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Molecular characterization of the apical organ of the anthozoan Nematostella vectensis.

Sinigaglia C, Busengdal H, Lerner A, Oliveri P, Rentzsch F - Dev. Biol. (2014)

Bottom Line: In bilaterians they are characterised by a tuft of long cilia and receptor cells and they are associated with groups of neurons, but their relatively low morphological complexity and dispersed phylogenetic distribution have left their evolutionary relationship unresolved.To provide a foundation for a better understanding of this structure we have characterised the molecular composition of the apical organ of the sea anemone Nematostella vectensis.Our study provides a molecular characterization of the apical organ of Nematostella and represents an informative tool for future studies addressing the development, function and evolutionary history of apical organ cells.

View Article: PubMed Central - PubMed

Affiliation: Sars Centre for Marine Molecular Biology, University of Bergen, Thormøhlensgt 55, 5008 Bergen, Norway.

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Expression patterns displayed by AO homologous genes in the purple sea urchin. Different stages are displayed, to exemplify the expression dynamics: genes could be either restricted to the apical organ (e.g. A–D) or be broadly expressed in the early stages and then restricted to the apical organ (E–H, K, L), or display additional domains like in the ciliary bands (I and J, arrow indicates ciliary band). Pictures are lateral views (except B), oriented with the blastopore at the bottom. Each gene is identified with the name obtained from the sea urchin database at www.spbase.org; the corresponding Nematostella gene is also reported.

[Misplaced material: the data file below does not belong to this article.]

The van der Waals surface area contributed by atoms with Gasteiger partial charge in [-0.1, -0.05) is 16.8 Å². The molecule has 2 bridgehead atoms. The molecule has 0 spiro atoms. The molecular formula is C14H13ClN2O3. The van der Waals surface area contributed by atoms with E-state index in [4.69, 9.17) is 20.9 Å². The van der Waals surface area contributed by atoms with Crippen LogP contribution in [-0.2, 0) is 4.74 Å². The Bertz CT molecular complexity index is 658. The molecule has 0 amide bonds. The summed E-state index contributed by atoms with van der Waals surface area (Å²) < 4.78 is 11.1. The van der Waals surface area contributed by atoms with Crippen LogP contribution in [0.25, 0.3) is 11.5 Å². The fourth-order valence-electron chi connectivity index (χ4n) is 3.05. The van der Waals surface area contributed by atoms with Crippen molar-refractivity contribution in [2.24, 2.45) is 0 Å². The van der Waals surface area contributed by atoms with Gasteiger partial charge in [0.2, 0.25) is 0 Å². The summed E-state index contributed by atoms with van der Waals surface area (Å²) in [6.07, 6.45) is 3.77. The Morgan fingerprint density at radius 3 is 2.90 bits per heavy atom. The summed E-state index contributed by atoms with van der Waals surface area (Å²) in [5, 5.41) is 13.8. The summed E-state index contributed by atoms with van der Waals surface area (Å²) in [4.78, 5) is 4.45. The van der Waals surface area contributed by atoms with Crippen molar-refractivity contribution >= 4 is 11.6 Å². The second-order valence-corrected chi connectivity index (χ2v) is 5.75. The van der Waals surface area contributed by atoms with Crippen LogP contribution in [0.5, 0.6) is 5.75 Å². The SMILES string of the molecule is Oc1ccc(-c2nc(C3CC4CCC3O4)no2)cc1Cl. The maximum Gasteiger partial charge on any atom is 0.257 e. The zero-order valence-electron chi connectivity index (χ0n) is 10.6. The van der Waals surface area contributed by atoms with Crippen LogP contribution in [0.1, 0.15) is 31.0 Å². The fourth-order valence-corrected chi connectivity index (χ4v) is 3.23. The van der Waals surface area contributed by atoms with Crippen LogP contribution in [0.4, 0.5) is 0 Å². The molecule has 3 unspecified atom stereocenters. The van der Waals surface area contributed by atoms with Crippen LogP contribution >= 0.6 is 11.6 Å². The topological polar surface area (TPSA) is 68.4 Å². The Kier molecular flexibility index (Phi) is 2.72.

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f0025: Expression patterns displayed by AO homologous genes in the purple sea urchin. Different stages are displayed, to exemplify the expression dynamics: genes could be either restricted to the apical organ (e.g. A–D) or be broadly expressed in the early stages and then restricted to the apical organ (E–H, K, L), or display additional domains like in the ciliary bands (I and J, arrow indicates ciliary band). Pictures are lateral views (except B), oriented with the blastopore at the bottom. Each gene is identified with the name obtained from the sea urchin database at www.spbase.org; the corresponding Nematostella gene is also reported.